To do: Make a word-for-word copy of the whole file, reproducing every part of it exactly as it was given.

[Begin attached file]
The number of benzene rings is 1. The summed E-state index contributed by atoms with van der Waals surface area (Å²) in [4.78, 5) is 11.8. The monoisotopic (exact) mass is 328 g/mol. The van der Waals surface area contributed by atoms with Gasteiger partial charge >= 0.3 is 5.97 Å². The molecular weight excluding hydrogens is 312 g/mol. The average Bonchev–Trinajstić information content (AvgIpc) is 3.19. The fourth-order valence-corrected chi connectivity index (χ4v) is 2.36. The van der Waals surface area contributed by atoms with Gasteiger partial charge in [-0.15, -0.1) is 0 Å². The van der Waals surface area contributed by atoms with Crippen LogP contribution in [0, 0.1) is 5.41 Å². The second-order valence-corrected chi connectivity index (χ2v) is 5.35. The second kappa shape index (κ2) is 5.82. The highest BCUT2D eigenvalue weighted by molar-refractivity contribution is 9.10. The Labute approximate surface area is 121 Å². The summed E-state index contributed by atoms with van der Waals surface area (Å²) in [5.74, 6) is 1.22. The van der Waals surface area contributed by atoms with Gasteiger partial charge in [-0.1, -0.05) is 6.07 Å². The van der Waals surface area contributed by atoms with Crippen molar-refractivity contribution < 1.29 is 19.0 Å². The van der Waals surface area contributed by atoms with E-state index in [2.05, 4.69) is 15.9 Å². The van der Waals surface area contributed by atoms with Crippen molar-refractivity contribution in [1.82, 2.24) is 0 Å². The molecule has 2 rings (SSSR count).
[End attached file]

The number of benzene rings is 1. The summed E-state index contributed by atoms with van der Waals surface area (Å²) in [4.78, 5) is 11.8. The monoisotopic (exact) mass is 328 g/mol. The van der Waals surface area contributed by atoms with Gasteiger partial charge >= 0.3 is 5.97 Å². The molecular weight excluding hydrogens is 312 g/mol. The average Bonchev–Trinajstić information content (AvgIpc) is 3.19. The fourth-order valence-corrected chi connectivity index (χ4v) is 2.36. The van der Waals surface area contributed by atoms with Gasteiger partial charge in [-0.15, -0.1) is 0 Å². The van der Waals surface area contributed by atoms with Crippen LogP contribution in [0, 0.1) is 5.41 Å². The second-order valence-corrected chi connectivity index (χ2v) is 5.35. The second kappa shape index (κ2) is 5.82. The highest BCUT2D eigenvalue weighted by molar-refractivity contribution is 9.10. The Labute approximate surface area is 121 Å². The summed E-state index contributed by atoms with van der Waals surface area (Å²) in [5.74, 6) is 1.22. The van der Waals surface area contributed by atoms with Gasteiger partial charge in [-0.1, -0.05) is 6.07 Å². The van der Waals surface area contributed by atoms with Crippen molar-refractivity contribution < 1.29 is 19.0 Å². The van der Waals surface area contributed by atoms with E-state index in [2.05, 4.69) is 15.9 Å². The van der Waals surface area contributed by atoms with Crippen molar-refractivity contribution in [1.82, 2.24) is 0 Å². The molecule has 2 rings (SSSR count).